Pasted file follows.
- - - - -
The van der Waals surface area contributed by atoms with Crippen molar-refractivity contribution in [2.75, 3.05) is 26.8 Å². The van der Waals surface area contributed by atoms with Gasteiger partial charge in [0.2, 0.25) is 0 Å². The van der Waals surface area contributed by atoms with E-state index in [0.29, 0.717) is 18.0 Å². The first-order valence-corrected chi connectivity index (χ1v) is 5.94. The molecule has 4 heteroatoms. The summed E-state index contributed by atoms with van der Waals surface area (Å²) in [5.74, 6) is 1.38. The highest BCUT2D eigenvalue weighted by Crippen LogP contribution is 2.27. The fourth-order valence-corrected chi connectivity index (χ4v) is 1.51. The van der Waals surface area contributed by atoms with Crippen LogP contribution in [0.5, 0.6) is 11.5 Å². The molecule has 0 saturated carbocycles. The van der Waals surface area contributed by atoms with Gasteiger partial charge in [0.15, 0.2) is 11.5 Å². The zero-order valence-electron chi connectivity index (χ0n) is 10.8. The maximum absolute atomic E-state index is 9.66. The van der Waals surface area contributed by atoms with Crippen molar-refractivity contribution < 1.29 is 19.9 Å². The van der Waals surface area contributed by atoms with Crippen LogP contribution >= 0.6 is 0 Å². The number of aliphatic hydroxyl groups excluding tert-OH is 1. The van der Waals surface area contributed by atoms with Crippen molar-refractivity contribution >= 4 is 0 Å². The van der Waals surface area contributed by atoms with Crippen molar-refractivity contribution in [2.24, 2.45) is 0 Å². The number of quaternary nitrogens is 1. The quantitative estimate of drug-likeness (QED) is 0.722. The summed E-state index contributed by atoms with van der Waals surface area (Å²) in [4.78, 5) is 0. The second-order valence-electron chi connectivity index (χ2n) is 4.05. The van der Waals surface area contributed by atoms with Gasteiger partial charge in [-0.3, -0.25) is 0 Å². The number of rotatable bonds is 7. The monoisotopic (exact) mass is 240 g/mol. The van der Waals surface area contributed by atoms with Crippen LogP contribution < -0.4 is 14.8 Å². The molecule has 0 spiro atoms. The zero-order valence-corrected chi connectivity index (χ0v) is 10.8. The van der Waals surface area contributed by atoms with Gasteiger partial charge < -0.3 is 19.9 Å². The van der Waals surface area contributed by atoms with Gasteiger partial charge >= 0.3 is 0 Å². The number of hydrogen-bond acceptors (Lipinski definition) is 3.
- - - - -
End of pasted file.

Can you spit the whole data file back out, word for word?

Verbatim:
The van der Waals surface area contributed by atoms with Crippen molar-refractivity contribution in [2.75, 3.05) is 26.8 Å². The van der Waals surface area contributed by atoms with Gasteiger partial charge in [0.2, 0.25) is 0 Å². The van der Waals surface area contributed by atoms with E-state index in [0.29, 0.717) is 18.0 Å². The first-order valence-corrected chi connectivity index (χ1v) is 5.94. The molecule has 4 heteroatoms. The summed E-state index contributed by atoms with van der Waals surface area (Å²) in [5.74, 6) is 1.38. The highest BCUT2D eigenvalue weighted by Crippen LogP contribution is 2.27. The fourth-order valence-corrected chi connectivity index (χ4v) is 1.51. The van der Waals surface area contributed by atoms with Crippen LogP contribution in [0.5, 0.6) is 11.5 Å². The molecule has 0 saturated carbocycles. The van der Waals surface area contributed by atoms with Gasteiger partial charge in [0.15, 0.2) is 11.5 Å². The zero-order valence-electron chi connectivity index (χ0n) is 10.8. The maximum absolute atomic E-state index is 9.66. The van der Waals surface area contributed by atoms with Crippen molar-refractivity contribution < 1.29 is 19.9 Å². The van der Waals surface area contributed by atoms with Crippen LogP contribution >= 0.6 is 0 Å². The number of aliphatic hydroxyl groups excluding tert-OH is 1. The van der Waals surface area contributed by atoms with Crippen molar-refractivity contribution >= 4 is 0 Å². The van der Waals surface area contributed by atoms with Crippen molar-refractivity contribution in [2.24, 2.45) is 0 Å². The number of quaternary nitrogens is 1. The quantitative estimate of drug-likeness (QED) is 0.722. The summed E-state index contributed by atoms with van der Waals surface area (Å²) in [4.78, 5) is 0. The second-order valence-electron chi connectivity index (χ2n) is 4.05. The van der Waals surface area contributed by atoms with Gasteiger partial charge in [-0.3, -0.25) is 0 Å². The number of rotatable bonds is 7. The monoisotopic (exact) mass is 240 g/mol. The van der Waals surface area contributed by atoms with Crippen LogP contribution < -0.4 is 14.8 Å². The molecule has 0 spiro atoms. The zero-order valence-corrected chi connectivity index (χ0v) is 10.8. The van der Waals surface area contributed by atoms with Gasteiger partial charge < -0.3 is 19.9 Å². The van der Waals surface area contributed by atoms with Gasteiger partial charge >= 0.3 is 0 Å². The number of hydrogen-bond acceptors (Lipinski definition) is 3.